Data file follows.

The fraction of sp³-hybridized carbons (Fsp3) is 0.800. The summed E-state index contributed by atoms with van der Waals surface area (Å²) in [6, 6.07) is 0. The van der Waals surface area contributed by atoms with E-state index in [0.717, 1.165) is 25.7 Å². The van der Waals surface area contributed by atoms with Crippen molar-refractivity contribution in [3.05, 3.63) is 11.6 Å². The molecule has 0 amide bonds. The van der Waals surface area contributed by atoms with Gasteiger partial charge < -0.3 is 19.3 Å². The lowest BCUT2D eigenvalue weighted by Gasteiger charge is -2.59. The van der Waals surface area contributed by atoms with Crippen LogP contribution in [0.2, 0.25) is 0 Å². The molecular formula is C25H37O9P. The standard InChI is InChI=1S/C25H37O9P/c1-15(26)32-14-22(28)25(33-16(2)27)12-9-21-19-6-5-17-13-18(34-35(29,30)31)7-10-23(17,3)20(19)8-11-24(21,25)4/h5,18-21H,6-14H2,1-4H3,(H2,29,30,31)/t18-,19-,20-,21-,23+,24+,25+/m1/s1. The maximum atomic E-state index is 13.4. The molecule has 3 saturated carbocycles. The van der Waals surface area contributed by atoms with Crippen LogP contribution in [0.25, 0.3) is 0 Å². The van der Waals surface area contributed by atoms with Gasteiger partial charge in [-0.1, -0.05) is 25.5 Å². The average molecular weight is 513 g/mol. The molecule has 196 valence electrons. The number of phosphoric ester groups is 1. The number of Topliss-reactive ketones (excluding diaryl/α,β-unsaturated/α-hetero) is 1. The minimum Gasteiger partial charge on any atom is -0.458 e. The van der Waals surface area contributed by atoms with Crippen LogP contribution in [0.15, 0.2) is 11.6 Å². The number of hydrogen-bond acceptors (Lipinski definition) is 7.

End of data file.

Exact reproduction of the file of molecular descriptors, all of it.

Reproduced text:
The fraction of sp³-hybridized carbons (Fsp3) is 0.800. The summed E-state index contributed by atoms with van der Waals surface area (Å²) in [6, 6.07) is 0. The van der Waals surface area contributed by atoms with E-state index in [0.717, 1.165) is 25.7 Å². The van der Waals surface area contributed by atoms with Crippen molar-refractivity contribution in [3.05, 3.63) is 11.6 Å². The molecule has 0 amide bonds. The van der Waals surface area contributed by atoms with Gasteiger partial charge < -0.3 is 19.3 Å². The lowest BCUT2D eigenvalue weighted by Gasteiger charge is -2.59. The van der Waals surface area contributed by atoms with Crippen LogP contribution in [0.2, 0.25) is 0 Å². The molecular formula is C25H37O9P. The standard InChI is InChI=1S/C25H37O9P/c1-15(26)32-14-22(28)25(33-16(2)27)12-9-21-19-6-5-17-13-18(34-35(29,30)31)7-10-23(17,3)20(19)8-11-24(21,25)4/h5,18-21H,6-14H2,1-4H3,(H2,29,30,31)/t18-,19-,20-,21-,23+,24+,25+/m1/s1. The maximum atomic E-state index is 13.4. The molecule has 3 saturated carbocycles. The van der Waals surface area contributed by atoms with Crippen LogP contribution in [0.25, 0.3) is 0 Å². The van der Waals surface area contributed by atoms with Gasteiger partial charge in [-0.1, -0.05) is 25.5 Å². The average molecular weight is 513 g/mol. The molecule has 196 valence electrons. The number of phosphoric ester groups is 1. The number of Topliss-reactive ketones (excluding diaryl/α,β-unsaturated/α-hetero) is 1. The minimum Gasteiger partial charge on any atom is -0.458 e. The van der Waals surface area contributed by atoms with Crippen LogP contribution in [0.15, 0.2) is 11.6 Å². The number of hydrogen-bond acceptors (Lipinski definition) is 7.